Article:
Table of Contents

Implications of the Global Financial Crisis for Financial Reform and Regulation in Asia

Implications of the Global Financial Crisis for Financial Reform and Regulation in Asia

ADBI series on Asian Economic Integration and Cooperation

Edited by Masahiro Kawai, David G. Mayes and Peter Morgan

In light of the experience of the global financial crisis, this book develops concrete recommendations for financial sector reform and regulation in Asian economies aimed at preventing the recurrence of systemic financial crises, improving the ability to manage and resolve crises, managing capital flows and promoting the development of Asian bond markets.

Chapter 2: Strengthening Systemic Financial Regulation

Masahiro Kawai and Michael Pomerleano

Subjects: asian studies, asian economics, economics and finance, asian economics, financial economics and regulation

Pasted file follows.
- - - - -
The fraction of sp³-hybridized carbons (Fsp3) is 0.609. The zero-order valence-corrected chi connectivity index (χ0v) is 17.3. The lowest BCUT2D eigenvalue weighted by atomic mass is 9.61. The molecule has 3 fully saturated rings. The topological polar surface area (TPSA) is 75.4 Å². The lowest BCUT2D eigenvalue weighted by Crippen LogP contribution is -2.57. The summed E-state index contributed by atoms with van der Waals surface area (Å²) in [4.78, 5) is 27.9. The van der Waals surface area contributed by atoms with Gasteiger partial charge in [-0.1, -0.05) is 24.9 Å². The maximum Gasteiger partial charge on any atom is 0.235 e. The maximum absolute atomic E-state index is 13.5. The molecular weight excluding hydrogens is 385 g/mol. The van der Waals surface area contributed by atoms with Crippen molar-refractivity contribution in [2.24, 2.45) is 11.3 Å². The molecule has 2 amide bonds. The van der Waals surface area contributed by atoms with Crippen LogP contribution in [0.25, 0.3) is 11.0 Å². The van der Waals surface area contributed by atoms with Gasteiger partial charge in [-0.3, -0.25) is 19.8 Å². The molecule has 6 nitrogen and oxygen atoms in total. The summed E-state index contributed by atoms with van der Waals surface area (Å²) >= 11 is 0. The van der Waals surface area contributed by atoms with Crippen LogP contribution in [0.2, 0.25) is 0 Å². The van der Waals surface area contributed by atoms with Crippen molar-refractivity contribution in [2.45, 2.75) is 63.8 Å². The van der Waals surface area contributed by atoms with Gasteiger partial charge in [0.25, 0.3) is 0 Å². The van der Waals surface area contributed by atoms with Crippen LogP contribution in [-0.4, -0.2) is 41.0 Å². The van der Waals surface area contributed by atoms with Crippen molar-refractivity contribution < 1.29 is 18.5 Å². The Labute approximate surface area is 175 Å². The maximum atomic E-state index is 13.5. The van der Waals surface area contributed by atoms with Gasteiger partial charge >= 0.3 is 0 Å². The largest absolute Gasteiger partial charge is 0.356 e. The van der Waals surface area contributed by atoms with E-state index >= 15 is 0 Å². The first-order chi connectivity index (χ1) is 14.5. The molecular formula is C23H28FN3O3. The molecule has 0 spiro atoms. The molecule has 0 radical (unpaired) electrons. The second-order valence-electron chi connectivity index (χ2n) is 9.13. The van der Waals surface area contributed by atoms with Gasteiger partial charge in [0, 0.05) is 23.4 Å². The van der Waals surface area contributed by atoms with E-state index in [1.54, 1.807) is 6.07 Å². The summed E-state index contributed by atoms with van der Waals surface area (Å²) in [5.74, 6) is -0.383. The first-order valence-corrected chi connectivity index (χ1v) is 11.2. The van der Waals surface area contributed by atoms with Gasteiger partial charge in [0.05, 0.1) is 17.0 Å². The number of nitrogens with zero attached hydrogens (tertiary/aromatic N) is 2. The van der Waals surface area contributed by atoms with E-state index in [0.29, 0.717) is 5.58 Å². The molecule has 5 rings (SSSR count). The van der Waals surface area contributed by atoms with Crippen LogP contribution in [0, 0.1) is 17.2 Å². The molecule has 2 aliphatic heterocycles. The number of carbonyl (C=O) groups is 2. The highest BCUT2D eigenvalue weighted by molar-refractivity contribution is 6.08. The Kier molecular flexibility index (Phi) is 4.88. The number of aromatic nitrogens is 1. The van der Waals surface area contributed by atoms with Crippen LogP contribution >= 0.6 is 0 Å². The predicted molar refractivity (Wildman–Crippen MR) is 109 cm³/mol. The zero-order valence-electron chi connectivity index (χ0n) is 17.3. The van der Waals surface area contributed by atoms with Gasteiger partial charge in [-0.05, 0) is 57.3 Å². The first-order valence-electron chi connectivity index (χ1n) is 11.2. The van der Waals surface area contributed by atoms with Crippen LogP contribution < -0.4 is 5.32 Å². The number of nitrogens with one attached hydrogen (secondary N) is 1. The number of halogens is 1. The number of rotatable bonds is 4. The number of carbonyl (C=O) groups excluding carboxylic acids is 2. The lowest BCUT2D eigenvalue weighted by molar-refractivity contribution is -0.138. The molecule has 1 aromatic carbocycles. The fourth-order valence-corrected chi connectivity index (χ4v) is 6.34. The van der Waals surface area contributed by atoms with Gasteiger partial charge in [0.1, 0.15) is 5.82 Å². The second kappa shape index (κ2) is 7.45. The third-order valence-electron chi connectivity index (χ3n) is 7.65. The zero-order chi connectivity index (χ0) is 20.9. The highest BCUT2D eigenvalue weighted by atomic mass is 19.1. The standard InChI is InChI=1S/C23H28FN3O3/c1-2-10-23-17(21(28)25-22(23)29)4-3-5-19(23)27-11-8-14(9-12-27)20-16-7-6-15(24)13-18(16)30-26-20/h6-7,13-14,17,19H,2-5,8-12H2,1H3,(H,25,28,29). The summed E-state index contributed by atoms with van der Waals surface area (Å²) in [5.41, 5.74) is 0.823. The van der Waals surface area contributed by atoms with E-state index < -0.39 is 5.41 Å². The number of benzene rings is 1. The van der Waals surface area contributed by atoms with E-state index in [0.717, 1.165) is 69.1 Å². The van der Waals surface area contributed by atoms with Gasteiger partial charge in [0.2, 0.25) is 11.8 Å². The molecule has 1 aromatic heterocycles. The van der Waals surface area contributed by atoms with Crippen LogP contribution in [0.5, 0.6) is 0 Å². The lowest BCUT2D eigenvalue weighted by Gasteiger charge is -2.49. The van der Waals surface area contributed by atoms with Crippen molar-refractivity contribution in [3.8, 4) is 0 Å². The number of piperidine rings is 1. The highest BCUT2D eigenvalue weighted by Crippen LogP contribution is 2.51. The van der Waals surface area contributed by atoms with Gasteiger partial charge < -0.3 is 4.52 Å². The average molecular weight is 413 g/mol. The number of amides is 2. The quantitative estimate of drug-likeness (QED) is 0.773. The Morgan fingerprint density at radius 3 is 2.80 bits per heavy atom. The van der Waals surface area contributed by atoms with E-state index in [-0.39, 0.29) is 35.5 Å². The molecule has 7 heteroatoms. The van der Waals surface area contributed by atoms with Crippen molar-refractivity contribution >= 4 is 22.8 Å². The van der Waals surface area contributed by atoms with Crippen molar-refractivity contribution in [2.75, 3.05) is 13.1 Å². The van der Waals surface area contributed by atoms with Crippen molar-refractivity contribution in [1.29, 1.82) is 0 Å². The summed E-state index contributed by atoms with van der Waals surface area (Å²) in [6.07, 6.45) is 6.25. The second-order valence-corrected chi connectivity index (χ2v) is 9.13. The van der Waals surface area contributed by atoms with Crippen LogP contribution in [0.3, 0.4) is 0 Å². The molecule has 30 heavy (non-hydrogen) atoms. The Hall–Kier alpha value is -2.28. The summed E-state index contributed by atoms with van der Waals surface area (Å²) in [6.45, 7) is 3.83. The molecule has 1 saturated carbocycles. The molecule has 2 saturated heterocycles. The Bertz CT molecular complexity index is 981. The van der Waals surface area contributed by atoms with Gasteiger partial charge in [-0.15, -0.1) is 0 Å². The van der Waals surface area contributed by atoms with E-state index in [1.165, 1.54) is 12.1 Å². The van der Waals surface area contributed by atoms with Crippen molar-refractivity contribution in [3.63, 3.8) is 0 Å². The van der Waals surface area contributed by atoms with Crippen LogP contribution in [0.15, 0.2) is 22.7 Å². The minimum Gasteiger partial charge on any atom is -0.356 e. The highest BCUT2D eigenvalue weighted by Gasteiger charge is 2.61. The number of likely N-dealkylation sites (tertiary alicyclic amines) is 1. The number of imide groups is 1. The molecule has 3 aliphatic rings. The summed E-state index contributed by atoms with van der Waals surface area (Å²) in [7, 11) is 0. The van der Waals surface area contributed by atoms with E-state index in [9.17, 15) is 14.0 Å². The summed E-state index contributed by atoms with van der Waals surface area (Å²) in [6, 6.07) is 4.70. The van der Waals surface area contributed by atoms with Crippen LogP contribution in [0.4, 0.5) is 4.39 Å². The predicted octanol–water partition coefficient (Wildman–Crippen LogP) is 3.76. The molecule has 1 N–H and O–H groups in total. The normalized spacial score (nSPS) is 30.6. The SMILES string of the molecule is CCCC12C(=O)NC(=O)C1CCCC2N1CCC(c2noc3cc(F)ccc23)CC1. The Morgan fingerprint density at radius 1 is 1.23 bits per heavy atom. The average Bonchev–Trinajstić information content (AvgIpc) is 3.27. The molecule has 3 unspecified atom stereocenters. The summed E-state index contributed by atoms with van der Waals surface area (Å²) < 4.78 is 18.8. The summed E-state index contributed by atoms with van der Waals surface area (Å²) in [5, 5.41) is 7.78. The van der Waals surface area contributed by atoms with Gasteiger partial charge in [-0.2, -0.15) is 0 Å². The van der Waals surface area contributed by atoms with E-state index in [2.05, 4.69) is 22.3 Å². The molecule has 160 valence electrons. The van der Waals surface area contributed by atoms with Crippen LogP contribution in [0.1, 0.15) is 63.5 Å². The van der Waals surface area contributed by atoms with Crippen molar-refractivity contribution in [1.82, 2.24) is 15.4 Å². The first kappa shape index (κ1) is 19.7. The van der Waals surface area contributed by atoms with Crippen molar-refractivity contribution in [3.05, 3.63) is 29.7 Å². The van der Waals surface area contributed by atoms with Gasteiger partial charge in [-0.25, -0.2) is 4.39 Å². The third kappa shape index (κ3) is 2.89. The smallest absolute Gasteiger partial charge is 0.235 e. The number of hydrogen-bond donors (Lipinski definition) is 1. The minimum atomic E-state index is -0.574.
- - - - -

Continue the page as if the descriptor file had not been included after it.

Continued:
Masahiro Kawai and Michael Pomerleano 2.1 INTRODUCTION With a few notable exceptions, central bankers, financial supervisors and regulators, other policymakers, international organizations, the private sector and academic economists failed to predict the global financial crisis and underestimated its severity. Such a dramatic failure of the entire financial community warrants soul searching: is it possible to prevent a systemic crisis? In this chapter, it will be argued that this is indeed possible and that the best way to prevent a financial crisis is to identify and act on systemic risk or sources of financial instability. The devastating global financial crisis of 2007–2009 offers a set of lessons. The new lessons learned are more substantial than those learned in the past, as what were considered the best financial systems – those of the United States (US), the United Kingdom (UK), and continental Europe – all went wrong. The objective of this chapter is to explore how to spot signs of systemic risk and prevent a financial crisis. It will be argued that an effective framework for systemic stability regulation should be established in each country, but that such a national effort would not be sufficient without the US and the UK – hosts to global financial centers and where the crisis originated – making a full political commitment to systemic stability regulation. The chapter is organized as follows. Section 2.2 discusses the importance of crisis prevention and argues that effective macroprudential supervision – a top-down approach complemented by bottom-up microprudential supervision – can effectively spot and prevent...

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